Residents of provincial Russian towns put it differently when talking about their towns to Muscovites, foreigners, and tourists from other Russian regions. Such an ‘individual approach’ is spontaneous and may be useful in creating city tourist brands, concluded Nadezhda Radina as a result of her experiment, which involved over 800 residents of Russian provinces.
Elena Koleva was born in Sofia, Bulgaria, and studies psychology at HSE. She not only masters the depths of psychology, but also actively participates in the HSE Extreme Sports Club. Elena says this club and its activities were one of the decisive factors in her choosing to study at HSE.
Members of HSE’s Extreme Sports Club again reached the top of Russia and Europe’s highest peak on Mount Elbrus in August of this year. All participants in this ascent received the title of ‘Alpinist of Russia’. Below we present a diary of their trip, covering such topics as a thunderous snowstorm during their ascent, eating lunch at Yury Vizbor’s favorite café and much more.
For many foreigners, Russia is still considered a region of extreme tourism. HSE graduates Anastasia Efimova and Alexei Chichvarin opened up the Brick Design Hotel on Myasnitskaya Street not only as a business, but also as a project aimed at changing the stereotypes that tourists have about Russia. In the latest edition of Success Builder, Anastasia and Alexei talk about how easy it was for them to start a business after graduating from HSE, what is complicated about reconstructing a historic landmark, why foreigners like farm products for breakfast, and how to benefit during times of crisis.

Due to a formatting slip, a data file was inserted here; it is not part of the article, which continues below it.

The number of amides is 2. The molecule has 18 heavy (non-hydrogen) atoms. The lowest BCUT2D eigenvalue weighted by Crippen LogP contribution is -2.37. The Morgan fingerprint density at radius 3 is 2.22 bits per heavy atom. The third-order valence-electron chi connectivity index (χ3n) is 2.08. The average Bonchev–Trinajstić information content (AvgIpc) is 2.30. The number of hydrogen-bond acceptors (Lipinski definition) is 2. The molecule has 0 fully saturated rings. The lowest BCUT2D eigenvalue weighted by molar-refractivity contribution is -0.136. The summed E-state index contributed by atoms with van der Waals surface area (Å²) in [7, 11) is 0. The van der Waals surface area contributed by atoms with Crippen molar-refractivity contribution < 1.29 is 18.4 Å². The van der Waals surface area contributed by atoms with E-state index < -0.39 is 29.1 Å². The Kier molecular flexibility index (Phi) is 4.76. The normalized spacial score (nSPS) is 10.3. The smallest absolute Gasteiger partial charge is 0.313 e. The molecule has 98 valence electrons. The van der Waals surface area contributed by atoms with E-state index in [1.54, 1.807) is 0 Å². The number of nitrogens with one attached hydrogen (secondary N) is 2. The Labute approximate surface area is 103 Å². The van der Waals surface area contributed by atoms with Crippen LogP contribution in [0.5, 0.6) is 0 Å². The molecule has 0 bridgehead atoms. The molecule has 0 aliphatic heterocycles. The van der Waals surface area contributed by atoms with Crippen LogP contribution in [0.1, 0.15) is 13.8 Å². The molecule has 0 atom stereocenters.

The first ‘I Like Trip’ festival was held at HSE Media courtyard, 2/8 Khitrovsky Pereulok. During the day, visitors had the chance to sample national dishes cooked by HSE students from all over the world, learn folk dances (and other kinds of dance), find the job of your dreams in tourism at the careers fair, and get some inspiration from open yoga classes. You could also choose how to spend this summer with the student travel club ‘I Like Trip’ or HSE Tourism Club.
In July, students from the HSE Extreme Sports Club planted the university’s flag at the top of Mount Elbrus, one of the world’s highest peaks. Garry Rutberg, one of the club’s leaders, and Alexandra Oleinikova, an HSE alumna and the club’s guide, tell us about the complicated nature of the mountain, ways of fighting hypoxia, and what it’s like to walk amongst the clouds.
The international graduate student conference organized by the Master's Programme in Experience Economy, ‘Sustainable Tourism Development in the Changing World’ which took place from February 5-6 at HSE St. Petersburg, was a forum for the discussion of new approaches in researching the tourism and hospitality industries for young researchers from St. Petersburg, Moscow, Arkhangelsk, Petrozavodsk, and South Korea.
Professor Valery Gordin, Head of the Faculty of Economics and Management at HSE St Petersburg, presents the Master’s Programme The Experience Economy; Hospitality and Tourism Management. He is academic supervisor of the course which comes under the Events Management and Cultural Tourism field of study at HSE St Petersburg. Teaching is in Russian and English.
Dr. Spring H. Han, Assistant Professor in the Faculty of Management, has been at the Higher School of Economics since 2012. Her current research interests focus on the hotel industry. She recently spoke with the HSE news service about her teaching and research, as well as the students she advises in a new programme called ‘Experience Economy: Hospitality and Tourism Management.’